By John Reddan
past August, we took some teams to the College Search Kickoff in Muscatine, Iowa, including our U18 boys and girls red teams. As usual, it was very hot and humid, and unfortunately the girls were forced into shortened halves due to torrential rain. Despite these issues, I was extremely pleased with our level of play throughout the competition. I watched with great satisfaction as the players moved the ball from one side of the field to the other with short combinations along with longer service. They were patient, not afraid to move the ball around and wait for the right moment to get into the attack. There were great moments of three -person combinations, individual 1 v 1 battles, crossing and finishing, and communication from every person on the field. There were excellent examples of offensive shape and defensive intensity, overlapping, air battles and positional interchange on the fly.
So, what's the point, you ask? Well, it wasn't just what they were doing that struck me, but how comprehensive they were around the field. All the things we have been working on for so many years seemed to come to fruition. Where did it come from? It made me think of all the countless hours coaches and players spent on all the basic skills: passing and receiving, 1 v 1 moves, defensive footwork, and combination plays like the time tested give and go, not to mention attack heading, crossing, and working in triangles all over the field. All these basic tenets of the game need to be stressed and repeated over time in order to get the sort of complete performance that our U18 red teams demonstrated at the College Search Kickoff.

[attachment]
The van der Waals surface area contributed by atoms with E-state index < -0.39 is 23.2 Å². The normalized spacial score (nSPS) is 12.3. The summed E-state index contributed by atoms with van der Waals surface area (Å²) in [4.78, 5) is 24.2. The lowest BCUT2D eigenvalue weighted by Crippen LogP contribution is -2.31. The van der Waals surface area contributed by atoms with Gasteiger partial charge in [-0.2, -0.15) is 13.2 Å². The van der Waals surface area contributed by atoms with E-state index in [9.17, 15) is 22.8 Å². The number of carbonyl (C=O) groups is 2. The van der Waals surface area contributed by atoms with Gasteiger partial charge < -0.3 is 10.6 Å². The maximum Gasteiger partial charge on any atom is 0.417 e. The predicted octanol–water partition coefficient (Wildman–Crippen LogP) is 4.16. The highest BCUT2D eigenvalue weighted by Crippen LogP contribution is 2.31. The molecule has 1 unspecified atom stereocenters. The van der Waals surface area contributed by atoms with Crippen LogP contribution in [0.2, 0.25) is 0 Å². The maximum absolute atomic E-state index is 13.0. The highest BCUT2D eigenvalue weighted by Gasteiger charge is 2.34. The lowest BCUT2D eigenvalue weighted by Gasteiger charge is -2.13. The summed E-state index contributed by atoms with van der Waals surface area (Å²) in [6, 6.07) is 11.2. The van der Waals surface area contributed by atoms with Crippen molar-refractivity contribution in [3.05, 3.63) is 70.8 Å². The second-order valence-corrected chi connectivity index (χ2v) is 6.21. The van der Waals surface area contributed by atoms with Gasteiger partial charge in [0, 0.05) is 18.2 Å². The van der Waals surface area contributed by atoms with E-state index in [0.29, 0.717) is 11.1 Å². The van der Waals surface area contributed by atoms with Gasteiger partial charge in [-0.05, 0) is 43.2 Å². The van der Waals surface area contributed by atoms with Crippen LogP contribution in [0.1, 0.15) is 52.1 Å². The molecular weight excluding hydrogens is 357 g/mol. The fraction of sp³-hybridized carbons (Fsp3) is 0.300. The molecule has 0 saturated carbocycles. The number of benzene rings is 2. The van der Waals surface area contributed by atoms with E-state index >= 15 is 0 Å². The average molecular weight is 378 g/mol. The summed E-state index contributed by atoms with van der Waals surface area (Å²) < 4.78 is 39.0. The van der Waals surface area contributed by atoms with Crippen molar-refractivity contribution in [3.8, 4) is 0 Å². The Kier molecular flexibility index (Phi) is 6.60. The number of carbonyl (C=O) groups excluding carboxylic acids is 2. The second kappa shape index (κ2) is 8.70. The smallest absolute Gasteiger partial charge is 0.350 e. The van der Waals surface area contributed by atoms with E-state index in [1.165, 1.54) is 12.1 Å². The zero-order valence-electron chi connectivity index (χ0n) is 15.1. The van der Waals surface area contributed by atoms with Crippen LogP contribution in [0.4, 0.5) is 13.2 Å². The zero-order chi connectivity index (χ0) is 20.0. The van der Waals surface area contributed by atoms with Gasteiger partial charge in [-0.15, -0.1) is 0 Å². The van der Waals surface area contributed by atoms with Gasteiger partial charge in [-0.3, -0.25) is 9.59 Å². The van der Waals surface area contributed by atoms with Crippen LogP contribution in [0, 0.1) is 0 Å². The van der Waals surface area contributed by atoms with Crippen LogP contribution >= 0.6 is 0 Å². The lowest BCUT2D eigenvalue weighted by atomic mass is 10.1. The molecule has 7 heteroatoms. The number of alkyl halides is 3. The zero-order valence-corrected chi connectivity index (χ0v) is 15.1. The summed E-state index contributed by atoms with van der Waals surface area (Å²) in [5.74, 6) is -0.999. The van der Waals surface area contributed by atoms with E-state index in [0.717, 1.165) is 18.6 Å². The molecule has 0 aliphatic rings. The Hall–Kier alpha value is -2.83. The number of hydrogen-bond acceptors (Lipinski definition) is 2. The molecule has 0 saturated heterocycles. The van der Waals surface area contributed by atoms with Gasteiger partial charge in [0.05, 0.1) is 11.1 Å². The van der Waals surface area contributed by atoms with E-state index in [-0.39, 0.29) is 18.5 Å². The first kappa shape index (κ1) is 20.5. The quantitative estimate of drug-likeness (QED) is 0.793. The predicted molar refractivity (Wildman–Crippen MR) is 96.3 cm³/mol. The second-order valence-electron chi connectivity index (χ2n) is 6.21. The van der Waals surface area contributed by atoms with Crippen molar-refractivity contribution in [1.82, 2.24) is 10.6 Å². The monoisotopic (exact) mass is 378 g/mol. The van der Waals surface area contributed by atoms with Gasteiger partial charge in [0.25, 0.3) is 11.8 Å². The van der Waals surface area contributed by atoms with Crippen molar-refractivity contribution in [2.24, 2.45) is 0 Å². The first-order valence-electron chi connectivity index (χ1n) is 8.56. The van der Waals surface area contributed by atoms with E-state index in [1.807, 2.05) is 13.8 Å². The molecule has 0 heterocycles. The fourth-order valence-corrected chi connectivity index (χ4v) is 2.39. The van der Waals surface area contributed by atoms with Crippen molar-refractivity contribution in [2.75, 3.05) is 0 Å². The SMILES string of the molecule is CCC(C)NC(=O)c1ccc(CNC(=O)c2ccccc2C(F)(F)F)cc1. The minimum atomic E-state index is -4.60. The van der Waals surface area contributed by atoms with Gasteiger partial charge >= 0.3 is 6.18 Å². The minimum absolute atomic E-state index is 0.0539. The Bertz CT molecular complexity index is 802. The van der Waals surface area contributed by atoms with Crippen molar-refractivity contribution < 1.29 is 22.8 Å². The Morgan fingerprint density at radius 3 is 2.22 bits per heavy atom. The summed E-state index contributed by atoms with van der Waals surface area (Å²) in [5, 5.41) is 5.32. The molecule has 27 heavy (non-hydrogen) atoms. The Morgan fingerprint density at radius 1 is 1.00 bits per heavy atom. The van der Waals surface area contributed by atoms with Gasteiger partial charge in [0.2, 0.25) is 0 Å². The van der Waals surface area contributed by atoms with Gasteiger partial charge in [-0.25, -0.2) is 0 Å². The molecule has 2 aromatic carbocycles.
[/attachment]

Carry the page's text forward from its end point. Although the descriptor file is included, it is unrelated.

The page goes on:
Experience and hard work on the fields at Reddan Soccer Park guide 56ers players from age U11 to adult, national-level competition in the men's National Premier Soccer League and -- new this year -- in the Women's Premier Soccer League.
Coaching Director John Reddan
Time. That's what it takes. We have a tendency to want to see results right away, and in some instances we can. But often it's fleeting and the ever-present reflections from the sidelines can be heard: "Gosh, they played so well in the first half, but in the second . . . " or, "We played great last game, but today we couldn't string three passes together." What's the matter with this group? What's the matter is time. It takes time to develop the skills, the strength, patience, and the understanding to produce a consistent performance on the field. We must measure our success in increments and look for that day when skills and ideas come together on a regular basis, all the while knowing there will be performance dips along the way.
Our youngest teams can produce some of the biggest swings in this regard, as they are capable of learning so much despite the fact that their ability to execute is hampered by their ever-changing bodies and cognitive abilities. As they mature and gain more physical control, they are tested by their ability to stay focused, "keeping their heads in the game" for the duration of the match. With no time-outs and limited substitutions at the older age levels, the responsibility to assess and act on diversity rests largely on the players. That requires loads of experience, or, I'll say it again, time.
The more a player experiences, the greater their potential to improve. Pretty simple. But that improvement is incremental and it comes at different rates for different players. It was a real treat to watch these young athletes showcase their years of hard work and come together in fine fashion last summer even as they wind down their club careers and begin to look ahead to new, post-high school challenges.